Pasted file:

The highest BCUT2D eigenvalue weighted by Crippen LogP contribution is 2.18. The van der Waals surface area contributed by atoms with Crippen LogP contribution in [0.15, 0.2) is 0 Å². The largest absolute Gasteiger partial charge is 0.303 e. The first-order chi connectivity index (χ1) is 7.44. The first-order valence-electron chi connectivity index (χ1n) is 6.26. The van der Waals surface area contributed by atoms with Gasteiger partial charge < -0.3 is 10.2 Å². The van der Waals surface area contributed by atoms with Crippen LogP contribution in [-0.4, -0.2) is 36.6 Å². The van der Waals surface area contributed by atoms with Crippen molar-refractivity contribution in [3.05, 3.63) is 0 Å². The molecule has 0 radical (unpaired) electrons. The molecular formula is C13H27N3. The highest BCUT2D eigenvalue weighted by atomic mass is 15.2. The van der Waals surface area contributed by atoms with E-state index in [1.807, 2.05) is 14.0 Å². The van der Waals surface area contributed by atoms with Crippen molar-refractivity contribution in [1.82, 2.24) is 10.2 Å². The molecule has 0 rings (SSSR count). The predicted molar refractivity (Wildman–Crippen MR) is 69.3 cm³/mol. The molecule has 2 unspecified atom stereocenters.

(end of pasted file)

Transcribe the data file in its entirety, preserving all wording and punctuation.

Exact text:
The highest BCUT2D eigenvalue weighted by Crippen LogP contribution is 2.18. The van der Waals surface area contributed by atoms with Crippen LogP contribution in [0.15, 0.2) is 0 Å². The largest absolute Gasteiger partial charge is 0.303 e. The first-order chi connectivity index (χ1) is 7.44. The first-order valence-electron chi connectivity index (χ1n) is 6.26. The van der Waals surface area contributed by atoms with Gasteiger partial charge < -0.3 is 10.2 Å². The van der Waals surface area contributed by atoms with Crippen LogP contribution in [-0.4, -0.2) is 36.6 Å². The van der Waals surface area contributed by atoms with Crippen molar-refractivity contribution in [3.05, 3.63) is 0 Å². The molecule has 0 radical (unpaired) electrons. The molecular formula is C13H27N3. The highest BCUT2D eigenvalue weighted by atomic mass is 15.2. The van der Waals surface area contributed by atoms with E-state index in [1.807, 2.05) is 14.0 Å². The van der Waals surface area contributed by atoms with Crippen molar-refractivity contribution in [1.82, 2.24) is 10.2 Å². The molecule has 0 rings (SSSR count). The predicted molar refractivity (Wildman–Crippen MR) is 69.3 cm³/mol. The molecule has 2 unspecified atom stereocenters.